The coming biennium may be the most combative in recent memory. The best comp might be Jim Douglas’ final years in office when he had huge budget battles with the Democratic Legislature and saw his veto of marriage equality overridden.
The stage is set. Phil Scott comfortably won re-election, and can rightly claim the overwhelming support of the Vermont electorate. Legislative leaders can equally assert a mandate, given the fact that the Democratic slash Progressive caucuses are at historic highs. Legislative leadership will have a nice margin for error on veto overrides.
On top of all that, the next couple of budget cycles are going to be tough. The federal tide of Covid relief funds has made it easy to pass budgets — until now. Tight budget times and both sides claiming mandates? That spells trouble by the bushelful.
Congratulations to Jarrod Sammis, newly elected member of the Vermont House in the Rutland-3 district…
… and the only one on my long list of far-right Republican candidates who didn’t lose.
For those keeping score, and you bet I am, that’s one win and 23 losses. Which kinda explains my previous post about how the Vermont Republican Party has led itself, with supreme confidence, deep into the political wilderness with no idea what to do next except Keep Striding Forward!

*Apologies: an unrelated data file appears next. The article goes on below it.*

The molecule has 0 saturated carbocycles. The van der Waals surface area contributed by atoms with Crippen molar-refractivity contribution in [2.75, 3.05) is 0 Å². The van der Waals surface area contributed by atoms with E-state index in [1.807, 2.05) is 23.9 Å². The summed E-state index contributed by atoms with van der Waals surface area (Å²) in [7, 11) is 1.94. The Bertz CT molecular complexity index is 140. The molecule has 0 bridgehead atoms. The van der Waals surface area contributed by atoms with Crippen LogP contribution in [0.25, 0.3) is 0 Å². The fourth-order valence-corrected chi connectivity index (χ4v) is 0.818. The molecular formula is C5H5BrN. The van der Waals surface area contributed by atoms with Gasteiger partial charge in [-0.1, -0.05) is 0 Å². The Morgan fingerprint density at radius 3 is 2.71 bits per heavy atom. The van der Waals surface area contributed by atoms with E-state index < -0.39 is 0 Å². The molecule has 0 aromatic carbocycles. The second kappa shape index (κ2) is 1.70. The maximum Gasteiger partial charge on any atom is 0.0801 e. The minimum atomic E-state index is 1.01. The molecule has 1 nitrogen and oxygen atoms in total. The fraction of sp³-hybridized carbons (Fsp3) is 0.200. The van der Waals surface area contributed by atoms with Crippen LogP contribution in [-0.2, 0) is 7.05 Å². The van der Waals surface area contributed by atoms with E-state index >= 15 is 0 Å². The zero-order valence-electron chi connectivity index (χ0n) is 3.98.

That 1-23 record wasn’t the only bad news for Team Extreme. They also lost a bunch of races featuring far-right candidates I never got around to covering. Remember that 16 of the 21 Republican Senate candidates were extremists? Well, 12 of them lost. They may have picked up one seat at best. In the House, where the Republican ticket had 42 in irregular earth orbit, 35 of them lost. And that included three incumbent representatives who won’t be coming back: Vicky Strong, Sally Achey, and VTGOP Vice Chair Samantha Lefebvre.
Instead of bulking up their ranks and possibly upending caucus leadership, the extremists actually lost ground. It was a thorough rebuke for ultraconservatism in Vermont.
But let’s start with their only bright spot, the guy with a YouTube channel full of inflammatory videos that revealed an unhealthy fascination with guns and a probably-controlled desire to train them on socialists and communists. The channel he quickly deleted when it became public knowledge, claiming he did so to [checks notes] protect his family’s privacy. Sammis eked out a two-point win in reliably conservative territory. Bully for him.